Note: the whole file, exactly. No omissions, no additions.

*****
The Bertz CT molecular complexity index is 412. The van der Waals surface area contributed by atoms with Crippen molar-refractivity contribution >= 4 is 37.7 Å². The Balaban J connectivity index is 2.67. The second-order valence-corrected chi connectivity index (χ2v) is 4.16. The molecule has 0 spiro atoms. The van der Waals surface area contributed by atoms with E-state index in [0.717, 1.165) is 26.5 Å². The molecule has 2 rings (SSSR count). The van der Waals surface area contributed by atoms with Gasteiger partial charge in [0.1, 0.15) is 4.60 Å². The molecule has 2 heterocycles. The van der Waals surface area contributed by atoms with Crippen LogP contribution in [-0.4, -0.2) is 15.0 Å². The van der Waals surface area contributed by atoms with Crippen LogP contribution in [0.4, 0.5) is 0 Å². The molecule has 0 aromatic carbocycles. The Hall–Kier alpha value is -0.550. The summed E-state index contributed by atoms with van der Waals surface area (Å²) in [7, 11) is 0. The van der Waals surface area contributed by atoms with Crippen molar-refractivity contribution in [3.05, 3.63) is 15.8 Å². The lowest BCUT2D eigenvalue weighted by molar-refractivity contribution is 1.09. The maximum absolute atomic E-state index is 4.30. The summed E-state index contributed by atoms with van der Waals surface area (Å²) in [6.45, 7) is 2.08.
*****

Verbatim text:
The Bertz CT molecular complexity index is 412. The van der Waals surface area contributed by atoms with Crippen molar-refractivity contribution >= 4 is 37.7 Å². The Balaban J connectivity index is 2.67. The second-order valence-corrected chi connectivity index (χ2v) is 4.16. The molecule has 0 spiro atoms. The van der Waals surface area contributed by atoms with E-state index in [0.717, 1.165) is 26.5 Å². The molecule has 2 rings (SSSR count). The van der Waals surface area contributed by atoms with Gasteiger partial charge in [0.1, 0.15) is 4.60 Å². The molecule has 2 heterocycles. The van der Waals surface area contributed by atoms with Crippen LogP contribution in [-0.4, -0.2) is 15.0 Å². The van der Waals surface area contributed by atoms with Crippen LogP contribution in [0.4, 0.5) is 0 Å². The molecule has 0 aromatic carbocycles. The Hall–Kier alpha value is -0.550. The summed E-state index contributed by atoms with van der Waals surface area (Å²) in [7, 11) is 0. The van der Waals surface area contributed by atoms with Crippen molar-refractivity contribution in [3.05, 3.63) is 15.8 Å². The lowest BCUT2D eigenvalue weighted by molar-refractivity contribution is 1.09. The maximum absolute atomic E-state index is 4.30. The summed E-state index contributed by atoms with van der Waals surface area (Å²) in [6.45, 7) is 2.08.